Stocks to sell

Faced with significant headwinds, investors may want to target certain stocks to avoid to prevent catastrophic loss. Primarily, the media focused on the implosion of SVB Financial (NASDAQ:SIVB), with regulators appointing the Federal Deposit Insurance Corporation (FDIC) as receiver, which will then dispose of the beleaguered firm’s assets.

However, SVB Financial may be a canary in the coal mine for other banking firms, setting the stage for stocks to sell. In particular, many financial institutions levered themselves to risk-on categories such as startups or cryptocurrencies. In so doing, they’re not suffering from a cash crunch as several economic segments incur demand erosion.

Even more problematic, the Federal Reserve may end up raising interest rates. Indeed, inflation remains stubbornly high due to a robust labor market (tech sector layoffs notwithstanding), leading to more dollars chasing after fewer goods. Almost invariably, then, benchmark rates must move higher to cool rising consumer prices. And that translates to a discussion of stocks to sell. It’s an ugly situation. With no easy solutions in sight, these are the stocks to avoid.

FRC First Republic $31.21
HIVE HIVE Blockchain $2.71
MARA Marathon Digital $6.70
DM Desktop Metal $2.17
WETG WeTrade Group $0.33
ASTI Ascent Solar $0.46
BBBY Bed Bath & Beyond $1.24

Stocks to Avoid: First Republic (FRC)

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Although it’s bad form to kick a man when he’s down, with First Republic (NYSE:FRC), investor protection must come first. Therefore, despite management’s reassurances that everything’s fine, I’m still going to peg FRC as one of the stocks to avoid if you’re looking for a viable discount. However, if you already own FRC, you might want to consider it one of the stocks to sell.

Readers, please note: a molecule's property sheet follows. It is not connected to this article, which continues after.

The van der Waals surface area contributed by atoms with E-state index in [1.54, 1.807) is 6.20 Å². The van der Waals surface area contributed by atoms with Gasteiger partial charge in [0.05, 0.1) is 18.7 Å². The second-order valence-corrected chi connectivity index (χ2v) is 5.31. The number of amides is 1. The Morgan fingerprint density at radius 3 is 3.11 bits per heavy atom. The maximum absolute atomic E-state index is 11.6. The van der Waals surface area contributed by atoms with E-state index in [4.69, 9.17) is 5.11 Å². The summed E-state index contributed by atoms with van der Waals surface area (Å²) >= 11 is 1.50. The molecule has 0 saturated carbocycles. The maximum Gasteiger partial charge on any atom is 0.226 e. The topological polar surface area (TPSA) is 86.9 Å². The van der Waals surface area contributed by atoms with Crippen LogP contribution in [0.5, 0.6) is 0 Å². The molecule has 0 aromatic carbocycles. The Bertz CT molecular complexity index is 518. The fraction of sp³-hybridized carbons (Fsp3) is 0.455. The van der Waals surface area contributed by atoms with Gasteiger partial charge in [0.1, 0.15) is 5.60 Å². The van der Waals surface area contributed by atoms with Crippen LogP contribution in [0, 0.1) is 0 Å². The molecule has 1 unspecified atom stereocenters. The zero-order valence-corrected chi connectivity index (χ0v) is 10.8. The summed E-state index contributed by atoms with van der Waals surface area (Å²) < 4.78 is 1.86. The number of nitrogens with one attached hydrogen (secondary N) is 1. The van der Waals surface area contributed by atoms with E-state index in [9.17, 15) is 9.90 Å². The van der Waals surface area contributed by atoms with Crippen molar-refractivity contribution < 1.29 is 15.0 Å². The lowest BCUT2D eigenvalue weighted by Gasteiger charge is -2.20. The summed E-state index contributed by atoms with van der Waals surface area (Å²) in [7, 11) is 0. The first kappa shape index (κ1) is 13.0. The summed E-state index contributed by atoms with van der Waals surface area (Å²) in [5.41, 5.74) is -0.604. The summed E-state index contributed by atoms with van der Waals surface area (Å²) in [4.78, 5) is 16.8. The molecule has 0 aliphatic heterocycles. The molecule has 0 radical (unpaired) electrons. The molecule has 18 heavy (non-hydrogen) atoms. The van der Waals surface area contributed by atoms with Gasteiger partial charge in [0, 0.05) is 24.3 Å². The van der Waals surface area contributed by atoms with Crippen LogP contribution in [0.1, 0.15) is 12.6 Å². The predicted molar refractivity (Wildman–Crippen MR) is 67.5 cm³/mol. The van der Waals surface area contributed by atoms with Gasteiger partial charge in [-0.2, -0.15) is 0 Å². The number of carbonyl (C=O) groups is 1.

Look, the reality is that people are panicked. With rising interest rates that might go even higher, the market’s liquidity has become extremely constrained. Moreover, the rise in interest rates means that several financial institutions may have unrealized losses in their bond portfolios. Finally, with venture capital drying up, troubled enterprises must tap into their cash reserves.

Potentially, these circumstances make for a perfect storm. I hope I’m wrong – dead wrong. However, if investors are freaked out, it’s because they have good reason to be. Unfortunately, I cannot in good conscience state that FRC is a buy. Therefore, I must consider it one of the stocks to avoid.

Stocks to Avoid: HIVE Blockchain (HIVE)

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With the theme of catching risk-on assets with their pants down dominating global business media outlets, investors need to be careful about HIVE Blockchain (NASDAQ:HIVE) and its ilk. As investors rush out of treacherous financial categories and toward high-quality names, cryptos will likely struggle. In my opinion, virtual currencies represent the purest of risk-on-asset classes. Financially, it’s difficult to justify exposure to HIVE, making it one of the stocks to avoid. True, at the moment, its three-year revenue growth rate stands at 108.5%. As well, its book growth rate during the same period pings at 136.8%. But that’s with the benefit of an extraordinary bull run in blockchain assets.

Moving forward, Hive must deal with a terrible situation with its profitability (or lack thereof). I can understand when operating and net margins sit deep into negative territory for aspirational startups. However, when gross margins are also deeply in the red, this dynamic presents severe viability concerns. As well, the Altman Z-Score of 3.39 below breakeven indicates a distressed enterprise. It’s one of the stocks to sell until positive momentum returns to cryptos.

Stocks to Avoid: Marathon Digital (MARA)

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Given that the cat is out of the bag regarding digital assets, investors should consider Marathon Digital (NASDAQ:MARA) as one of the stocks to avoid. To be sure, it’s a sad situation. During the early stages of the crypto sector’s bull run, Marathon provided great (albeit speculative) opportunities. However, now that the segment may encounter a long winter, it’s probably best to stay away.

Financially, Marathon presents an extremely troubled outlook. For one thing, warns that MARA may be a possible value trap. Looking at its balance sheet, it’s difficult to argue against that point. Frankly, the company carries too much debt relative to its cash load. Also, its Altman Z-Score is 0.22 below parity, indicating distress and high bankruptcy risk over the next two years. If that wasn’t enough, the profitability picture presents a dire framework. As with Hive Blockchain above, it’s not just about the terribly negative operating and net margins. Rather, the gross margin also sits deeply in the red zone. Therefore, investors should consider MARA as one of the stocks to avoid.

Desktop Metal (DM)